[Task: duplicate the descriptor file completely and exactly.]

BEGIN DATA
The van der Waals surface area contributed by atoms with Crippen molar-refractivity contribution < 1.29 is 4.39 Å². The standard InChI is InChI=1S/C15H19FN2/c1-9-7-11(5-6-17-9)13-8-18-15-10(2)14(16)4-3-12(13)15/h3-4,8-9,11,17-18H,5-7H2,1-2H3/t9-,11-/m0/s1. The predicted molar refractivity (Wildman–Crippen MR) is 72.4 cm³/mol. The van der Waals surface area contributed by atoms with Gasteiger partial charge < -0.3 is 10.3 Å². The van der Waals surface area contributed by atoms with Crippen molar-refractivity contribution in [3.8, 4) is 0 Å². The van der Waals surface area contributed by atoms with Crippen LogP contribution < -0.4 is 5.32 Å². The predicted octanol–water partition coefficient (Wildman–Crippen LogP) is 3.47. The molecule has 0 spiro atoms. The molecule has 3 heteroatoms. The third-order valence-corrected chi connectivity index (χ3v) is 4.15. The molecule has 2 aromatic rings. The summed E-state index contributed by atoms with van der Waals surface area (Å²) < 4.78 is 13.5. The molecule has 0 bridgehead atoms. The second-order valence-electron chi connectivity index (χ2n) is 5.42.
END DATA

The van der Waals surface area contributed by atoms with Crippen molar-refractivity contribution < 1.29 is 4.39 Å². The standard InChI is InChI=1S/C15H19FN2/c1-9-7-11(5-6-17-9)13-8-18-15-10(2)14(16)4-3-12(13)15/h3-4,8-9,11,17-18H,5-7H2,1-2H3/t9-,11-/m0/s1. The predicted molar refractivity (Wildman–Crippen MR) is 72.4 cm³/mol. The van der Waals surface area contributed by atoms with Gasteiger partial charge < -0.3 is 10.3 Å². The van der Waals surface area contributed by atoms with Crippen molar-refractivity contribution in [3.8, 4) is 0 Å². The van der Waals surface area contributed by atoms with Crippen LogP contribution < -0.4 is 5.32 Å². The predicted octanol–water partition coefficient (Wildman–Crippen LogP) is 3.47. The molecule has 0 spiro atoms. The molecule has 3 heteroatoms. The third-order valence-corrected chi connectivity index (χ3v) is 4.15. The molecule has 2 aromatic rings. The summed E-state index contributed by atoms with van der Waals surface area (Å²) < 4.78 is 13.5. The molecule has 0 bridgehead atoms. The second-order valence-electron chi connectivity index (χ2n) is 5.42.